The Goldfinch, by Donna Tartt

I did not want to read this book. Yes, it won the Pulitzer Prize but that has not always been a reliable barometer for me. Even though it came highly recommended by several of my most trusted reading buddies, I resisted. Why? Because it’s 775 pages!

No book needs to be THAT long, I thought. Either it’s full of extraneous (but possibly interesting) information, like Moby Dick, or the writing in the middle must be really sloppy and nobody had the nerve to tell the author that it needed to be cut. I felt the same way about the later Harry Potter books. They were so long that I didn't want to read them, though I was happy to listen to the wonderful Jim Dale read them to me on long road trips.

Then a similar situation arose: a long flight. I wanted something that would keep me engaged for the whole flight, since I don’t like to go immediately from one book into another.

The Goldfinch was perfect. From the first sentence to the last, my attention was absorbed by the world of the story; I fell into it like a dreamer falling off a bridge, submerged, enclosed. During the last hundred pages I kept trying to slow down because it was so beautiful, some of the best writing I’ve read in a long time. I wanted to savor everything about life and death and art. But no, I kept tearing ahead to find out what would happen next.

At the beginning of the book, thirteen-year-old Theo Decker loses his mother in a horrific accident. That scene took my breath away, a perfect example of writing in the moment. I could tell you what happened in a sentence, but the buildup and Theo’s moment-by-moment experience make the scene unforgettable. In the aftermath, Theo comes into possession of a heavy gold ring and a small painting by Dutch painter Fabritius of a goldfinch chained to a shelf.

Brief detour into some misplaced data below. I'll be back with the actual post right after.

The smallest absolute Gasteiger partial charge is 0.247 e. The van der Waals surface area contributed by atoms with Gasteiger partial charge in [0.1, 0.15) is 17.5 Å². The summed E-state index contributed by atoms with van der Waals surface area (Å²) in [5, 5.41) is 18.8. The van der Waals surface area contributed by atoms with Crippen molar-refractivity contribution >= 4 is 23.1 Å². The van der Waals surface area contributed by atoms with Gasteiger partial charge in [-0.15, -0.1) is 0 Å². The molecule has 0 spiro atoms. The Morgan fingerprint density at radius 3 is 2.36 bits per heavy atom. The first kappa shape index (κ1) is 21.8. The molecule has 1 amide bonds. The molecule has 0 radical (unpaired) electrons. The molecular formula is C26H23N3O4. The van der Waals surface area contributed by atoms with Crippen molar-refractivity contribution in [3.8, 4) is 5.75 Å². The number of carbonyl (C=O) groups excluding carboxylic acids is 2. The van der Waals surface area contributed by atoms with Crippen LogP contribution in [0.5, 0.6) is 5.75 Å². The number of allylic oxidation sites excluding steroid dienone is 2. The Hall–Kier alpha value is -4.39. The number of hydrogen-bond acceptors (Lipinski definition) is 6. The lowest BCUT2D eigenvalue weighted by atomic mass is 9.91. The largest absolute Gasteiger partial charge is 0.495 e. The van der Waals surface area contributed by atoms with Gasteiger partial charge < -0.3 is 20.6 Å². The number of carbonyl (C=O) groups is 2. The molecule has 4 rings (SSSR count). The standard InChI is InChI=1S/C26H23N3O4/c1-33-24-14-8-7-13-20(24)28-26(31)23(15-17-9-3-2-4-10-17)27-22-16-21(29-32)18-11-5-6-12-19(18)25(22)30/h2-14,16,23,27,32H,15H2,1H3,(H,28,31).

Told in Theo’s first-person voice, the story captivated me. The author’s sure hand kept the suspense high and the plot moving. But even more than the plot, smart and unexpected as it was, what held me were the characters. I adored Theo from the beginning, from his description of his artistic and adorably freckled mother. He tried my patience at times, as teenagers will, but I couldn’t give up on him.

Even more than Theo, I loved his mother. Then there are Theo’s schoolfriend Andy and Andy’s mother, a rather scary society matron who likes her gin and lime; they both developed in ways that surprised me and endeared them to me. One of my favorites is his teenaged buddy, Boris, a scruffy Ukrainian who starts out the proverbial bad influence—though hilarious—and ends up showing more depth than I’d have thought possible.

Best of all, for me, is Hobie. An older man who shuffles about, completely incapable of running the antique business for which he’s responsible, Hobie works magic as a restorer of old furniture, a trade he teaches Theo, and maker of wonderful meals. Eccentric and often solitary, Hobie yet has a close circle of friends and an unfailing insight into flaws and how to fix them.

I don’t want to give away any more of the plot. Don’t read about it anywhere. Let it just unfold. Set aside a day or two. Let go. Fall in.

What kind of books do you like to read on a long plane ride?

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